The only benefits from cycle time or inventory reduction occur when reduction in factory-floor complexity leads to real reductions in product cost. The output performance targets must be real cash savings, not reduced inventory levels or cycle times. In contrast, significant lead-time reductions could be achieved for our packaging machinery business. In this case, the cycle-time improvements could be tied to specific targets for increased sales and market share. And in one of our agricultural machinery businesses, orders come within a narrow time window each year. The current build cycle is longer than the ordering window, so all units must be built to the sales forecast.
This process of building to forecast leads to high inventory—more than twice the levels of our other businesses—and frequent overstocking and obsolescence of equipment.
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Incremental reductions in lead time do little to change the economics of this operation. But if the build cycle time could be reduced to less than the six-week ordering time window for part or all of the build schedule, then a breakthrough occurs. The division can shift to a build-to-order schedule and eliminate the excess inventory caused by building to forecasts. In this case, the benefit from cycle-time reductions is a step-function that comes only when the cycle time drops below a critical level.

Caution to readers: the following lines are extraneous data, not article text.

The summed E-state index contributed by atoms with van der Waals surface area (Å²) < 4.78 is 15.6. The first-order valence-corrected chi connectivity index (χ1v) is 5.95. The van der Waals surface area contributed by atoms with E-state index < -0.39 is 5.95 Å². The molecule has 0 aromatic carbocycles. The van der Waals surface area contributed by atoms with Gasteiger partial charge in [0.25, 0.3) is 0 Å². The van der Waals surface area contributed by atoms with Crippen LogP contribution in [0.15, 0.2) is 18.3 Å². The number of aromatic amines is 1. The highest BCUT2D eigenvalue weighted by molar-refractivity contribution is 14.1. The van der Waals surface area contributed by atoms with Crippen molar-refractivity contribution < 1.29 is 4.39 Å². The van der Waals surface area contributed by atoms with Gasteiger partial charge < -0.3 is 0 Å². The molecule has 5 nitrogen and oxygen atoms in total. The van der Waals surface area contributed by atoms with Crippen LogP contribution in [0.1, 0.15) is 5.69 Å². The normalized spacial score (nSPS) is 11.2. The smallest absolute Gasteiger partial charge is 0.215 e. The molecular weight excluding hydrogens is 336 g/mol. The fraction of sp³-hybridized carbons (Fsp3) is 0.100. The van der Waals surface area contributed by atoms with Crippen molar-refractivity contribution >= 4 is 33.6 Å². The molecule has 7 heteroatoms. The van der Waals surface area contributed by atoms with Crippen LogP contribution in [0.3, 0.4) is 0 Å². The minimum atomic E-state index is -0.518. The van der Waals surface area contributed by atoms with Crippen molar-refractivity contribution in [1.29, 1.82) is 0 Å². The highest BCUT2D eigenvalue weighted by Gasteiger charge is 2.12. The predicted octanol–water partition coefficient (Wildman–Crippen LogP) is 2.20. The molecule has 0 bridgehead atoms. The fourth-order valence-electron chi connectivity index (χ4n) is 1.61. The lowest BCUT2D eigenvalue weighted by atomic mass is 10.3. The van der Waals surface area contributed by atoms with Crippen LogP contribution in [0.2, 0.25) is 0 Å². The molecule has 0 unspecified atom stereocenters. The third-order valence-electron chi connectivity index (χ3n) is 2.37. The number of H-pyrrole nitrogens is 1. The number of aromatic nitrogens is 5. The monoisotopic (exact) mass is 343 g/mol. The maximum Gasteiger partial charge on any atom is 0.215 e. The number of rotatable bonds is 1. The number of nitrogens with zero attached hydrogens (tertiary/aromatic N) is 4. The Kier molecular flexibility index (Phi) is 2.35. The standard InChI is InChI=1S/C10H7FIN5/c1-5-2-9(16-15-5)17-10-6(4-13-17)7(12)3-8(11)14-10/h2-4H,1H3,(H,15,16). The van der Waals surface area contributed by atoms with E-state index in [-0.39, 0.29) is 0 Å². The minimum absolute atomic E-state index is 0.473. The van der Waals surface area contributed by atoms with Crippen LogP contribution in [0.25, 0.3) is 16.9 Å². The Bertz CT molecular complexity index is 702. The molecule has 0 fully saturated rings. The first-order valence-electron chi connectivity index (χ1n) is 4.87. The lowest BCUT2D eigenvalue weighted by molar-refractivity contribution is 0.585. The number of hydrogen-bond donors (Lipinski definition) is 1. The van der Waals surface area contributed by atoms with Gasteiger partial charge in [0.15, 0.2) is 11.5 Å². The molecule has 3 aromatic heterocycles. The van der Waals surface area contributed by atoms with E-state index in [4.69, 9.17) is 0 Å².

So here we have three businesses, three different processes, all of which could have elaborate systems for measuring quality, cost, and time but would feel the impact of improvements in radically different ways. All of our senior managers, however, understand output targets, particularly when they are displayed with historical trends and future targets. Benchmarking has become popular with a lot of companies. Does it tie in to the balanced scorecard measurements?
Unfortunately, benchmarking is one of those initially good ideas that has turned into a fad. And the difference between benchmarking and the scorecard helps reinforce the difference between process measures and output measures.